After parting ways with Julia Child, Simca Beck went out on her own. She didn’t believe in “dumbing down” recipes or making cultural considerations, which were some of the reasons that she and Child stopped collaborating. She went on to write Simca’s Cuisine, as well as two other cookbooks. I haven’t had success with the few recipes of hers I’ve tried (she notably tussled with her editor, Judith Jones, and I think Jones may have tried to steer her in a little…), and a few other cooks also found some flaws. Still, the books are classics and may be worth being on your shelf for inspiration. (Or maybe I just need to give a few more of her recipes a try?)
For those looking for authentic French cooking by French authors, two French cookbooks, La Bonne Cuisine de Madame E. Saint-Ange (originally published in 1927) and Je Sais Cuisinier/I Know How to Cook (published in 1932), are both considered standard recipe books in France and have been translated into English. Think of the books as The Joy of Cooking and The Fannie Farmer Cookbook, for France. Both are generous-sized cookbooks filled with classic French recipes and have provided recipes, information on cooking techniques, and cooking advice to generations of French cooks.
Jacques Pépin has written over twenty highly regarded books (his memoir, The Apprentice, is a favorite food memoir of mine), and his books La Méthode and La Technique were updated and compiled in Jacques Pépin New Complete Techniques. They meticulously detail French cooking techniques, but my favorite of his books are The Art of Cooking, Volume 1 and Volume 2, mostly because I got to cook with him when they came out, so I have pangs of nostalgia when I open them. Both are out of print, but findable.
Another good instructional book on French cooking is Anne Willan’s La Varenne Practique, a well-illustrated guidebook to the basics of French cuisine. Especially useful are the guides to French cuts of meat, which don’t correspond to cuts of meat in the U.S., as well as many other French ingredients. The book is also out-of-print and has been released as a series of e-books (which gives the author royalties), but you can find the original book sold on websites selling used cookbooks.
Veering myself back toward French regional cooking…
Normandy is known for its butter, cream, butter, cheese, apples, and butter, and The Normand Table: The Traditional Cooking of Normandy, and The Cuisine of Normandy: French Regional Cooking with Princess Marie-Blanche de Broglie both explore the regional cuisine, in English.
Made in Marseille by Daniel Young captures the cooking of this rough and tumble city. With its situation by the sea, there are a number of seafood recipes, including the most famous dish: bouillabaisse. Other France-based books by Daniel Young include The Bistros, Brasseries, and Wine Bars of Paris: Everyday Recipes from the Real Paris, and The Paris Café Cookbook, offering recipes from the cafés of Paris.
Basque cuisine deserves lots of time in the limelight and The Basque Kitchen: Tempting Food from the Pyrenées by Gerald Hirigoyen is an easy-to-follow cookbook, featuring food from a region that stretches from mountains to the sea and straddles the French-Spanish border. The Basque Table by Teresa Barrenechea is another book worth checking out if you want to take a deeper dive into Basque fare.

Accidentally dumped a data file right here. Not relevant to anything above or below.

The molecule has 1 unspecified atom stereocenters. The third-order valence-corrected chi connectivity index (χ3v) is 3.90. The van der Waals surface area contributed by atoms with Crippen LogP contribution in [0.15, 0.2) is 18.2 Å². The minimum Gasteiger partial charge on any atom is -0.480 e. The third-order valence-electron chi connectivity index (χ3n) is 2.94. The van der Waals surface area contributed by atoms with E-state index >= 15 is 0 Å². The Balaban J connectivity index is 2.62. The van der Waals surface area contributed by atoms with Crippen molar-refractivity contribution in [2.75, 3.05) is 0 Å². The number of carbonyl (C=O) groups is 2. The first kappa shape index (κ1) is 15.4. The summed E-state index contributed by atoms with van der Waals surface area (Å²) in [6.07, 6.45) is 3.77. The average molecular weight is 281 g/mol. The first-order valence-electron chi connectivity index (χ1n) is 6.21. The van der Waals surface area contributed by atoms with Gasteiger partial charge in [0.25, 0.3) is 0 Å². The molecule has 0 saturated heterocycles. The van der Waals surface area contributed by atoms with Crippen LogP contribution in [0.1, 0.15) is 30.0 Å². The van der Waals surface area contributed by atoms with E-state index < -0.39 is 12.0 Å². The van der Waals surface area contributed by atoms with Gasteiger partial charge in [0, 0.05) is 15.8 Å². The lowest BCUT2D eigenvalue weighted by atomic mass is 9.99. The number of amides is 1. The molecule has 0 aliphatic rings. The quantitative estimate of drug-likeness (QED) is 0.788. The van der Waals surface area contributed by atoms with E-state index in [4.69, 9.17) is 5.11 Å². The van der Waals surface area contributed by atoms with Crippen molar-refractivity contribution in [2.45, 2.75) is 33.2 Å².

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Susan Herrmann Loomis’ The French Farmhouse Table is a truly useful and comprehensive (and hefty) guide to French regional cooking across l’hexagone. Susan has lived in France for decades and has a deep understanding of French foods and traditions. I frequently refer to this book for the well-written recipes.
As the New York Times wrote when she passed away, Madeleine Kamman “gave Americans a taste of France.” Kamman and her books were hugely influential to me, with classics like When French Women Cook (which came out in 1976) and Savoie (featuring the cuisine of the French alps), and all written with her distinctive voice of authority and meticulous recipes.
Located in the French alps, the Valley of the Grande Chartreuse (yup, where the famous herbal liqueur is made), The Auberge of the Flowering Hearth is one of my very favorite food books of all time. (I wrote more about it here.) It’s the story of two women who opened an inn, foraging for ingredients in the countryside, to make miraculous meals for their guests. Roy Andries de Groot spent several years in their kitchen, and in their dining room, compiling this book. It made me want to move to France.
Clotilde Dusoulier captured the cuisine of Paris in Tasting Paris, highlighting recipes from the nation’s capital, as she calls it, “a cliché-free Paris that reflects the way real Parisians eat today.”
The late, great Saveur magazine had a reputation for authenticity, and a favorite French cookbook in my collection is Saveur Cooks Authentic French. The assurance of the subtitle, “Rediscovering the Recipes, Traditions, and Flavors of the World’s Greatest Cuisine,” reflects how much they, and we, revered French cuisine. The book is gorgeously photographed by Christopher Hirsheimer, who pioneered a more casual method of food styling (unlike Gourmet magazine, which never had a crumb out of place), which set the path for how food is still being photographed today.